Lawsuit: Sirens Are Damaging First Responders’ Hearing

A FDNY truck. (Whiskey Glass/Flickr)
A FDNY truck. (Whiskey Glass/Flickr)

Four thousand plaintiffs, including almost 1,500 New York firefighters and retirees, have filed a lawsuit against an Illinois-based siren manufacturer, saying the sirens are making them go deaf, reported the New York Post.

The plaintiffs say that siren manufacturer Federal Signal Corp. failed to install “diverters”, or “shrouds,” which would have redirected the 120-decibel sirens.

Medics have also joined the lawsuit.

Edward Marcowitz, managing partner of law firm Bern Ripka, claims that Federal Signal Corp. “knew it was too loud.”

“This is a strict product-liabilities case,” he said.

But Tom Stebbins of the Lawsuit Reform Alliance of New York calls this “a preposterous cash-grab.”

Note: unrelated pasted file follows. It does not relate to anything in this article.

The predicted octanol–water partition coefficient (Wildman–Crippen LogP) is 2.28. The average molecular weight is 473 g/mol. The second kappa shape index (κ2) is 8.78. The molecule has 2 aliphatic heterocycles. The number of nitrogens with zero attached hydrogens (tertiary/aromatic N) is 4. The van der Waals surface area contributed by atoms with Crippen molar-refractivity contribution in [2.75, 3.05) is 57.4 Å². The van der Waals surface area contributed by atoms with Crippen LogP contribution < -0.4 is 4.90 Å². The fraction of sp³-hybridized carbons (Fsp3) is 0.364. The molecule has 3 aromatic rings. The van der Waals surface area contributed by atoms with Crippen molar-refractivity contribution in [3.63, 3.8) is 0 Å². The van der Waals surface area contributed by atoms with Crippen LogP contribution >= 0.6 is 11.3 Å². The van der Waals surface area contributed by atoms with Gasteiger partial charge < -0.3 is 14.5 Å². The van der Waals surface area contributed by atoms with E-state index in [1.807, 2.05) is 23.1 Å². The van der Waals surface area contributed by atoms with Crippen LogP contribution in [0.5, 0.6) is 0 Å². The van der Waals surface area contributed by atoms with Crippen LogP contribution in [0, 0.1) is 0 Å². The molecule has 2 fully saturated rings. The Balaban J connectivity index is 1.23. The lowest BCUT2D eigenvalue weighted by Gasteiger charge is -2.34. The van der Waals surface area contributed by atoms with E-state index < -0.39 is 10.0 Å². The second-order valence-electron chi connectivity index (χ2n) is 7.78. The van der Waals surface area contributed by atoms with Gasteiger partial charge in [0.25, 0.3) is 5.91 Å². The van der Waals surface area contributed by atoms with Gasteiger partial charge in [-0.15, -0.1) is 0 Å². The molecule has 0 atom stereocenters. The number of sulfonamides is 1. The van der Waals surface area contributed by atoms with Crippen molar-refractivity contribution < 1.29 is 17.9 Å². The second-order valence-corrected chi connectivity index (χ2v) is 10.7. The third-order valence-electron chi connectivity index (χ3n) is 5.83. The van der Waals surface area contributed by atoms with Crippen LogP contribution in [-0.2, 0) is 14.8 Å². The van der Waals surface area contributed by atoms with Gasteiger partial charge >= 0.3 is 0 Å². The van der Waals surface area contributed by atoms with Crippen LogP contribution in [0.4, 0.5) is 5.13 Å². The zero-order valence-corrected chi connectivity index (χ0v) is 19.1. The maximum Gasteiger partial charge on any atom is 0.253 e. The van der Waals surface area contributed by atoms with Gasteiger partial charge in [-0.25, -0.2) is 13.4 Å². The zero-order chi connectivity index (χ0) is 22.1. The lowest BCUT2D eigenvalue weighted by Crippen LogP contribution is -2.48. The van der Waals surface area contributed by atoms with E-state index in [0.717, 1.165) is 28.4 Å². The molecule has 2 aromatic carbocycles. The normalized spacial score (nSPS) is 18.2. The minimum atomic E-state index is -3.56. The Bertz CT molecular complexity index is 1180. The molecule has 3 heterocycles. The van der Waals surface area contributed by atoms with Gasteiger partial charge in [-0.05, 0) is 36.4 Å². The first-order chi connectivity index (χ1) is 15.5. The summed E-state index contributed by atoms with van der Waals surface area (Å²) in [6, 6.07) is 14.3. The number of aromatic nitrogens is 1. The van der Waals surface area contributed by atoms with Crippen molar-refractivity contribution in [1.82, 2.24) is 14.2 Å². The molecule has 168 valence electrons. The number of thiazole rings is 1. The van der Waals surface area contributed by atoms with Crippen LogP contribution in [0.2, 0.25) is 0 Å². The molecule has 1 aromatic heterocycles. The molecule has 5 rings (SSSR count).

“First of all, what’s their ­solution?” he says. “If you don’t have sirens, people would get mowed down in the streets . . . The siren works ­exactly the way it should, and they’re suing them for that.”

One of those who say they were affected by loud sirens is retired firefighter Glen Tracy, who served on the FDNY for over 30 years, with Engine Co. 216 and Ladder 108 in Williamsburg.

“We were doing 6,000 runs per year,” said Tracy. “I can’t hear. I need hearing aids. Someone has to pay.

“My children would speak to me and I’d say, ‘What? What? What?’ ” he said.

In 2009, a jury in Chicago hit Federal Signal with a $425,000 judgment, ruling that the company’s siren “needlessly” damaged the hearing of nine firefighters.

Since then, litigation has spread to Boston, Buffalo, New Jersey and Pennsylvania, and “we have hundreds of claimants in Florida,” Marcowitz said.

Marcowitz said that each firefighter is seeking $75,000 in damages plus court costs.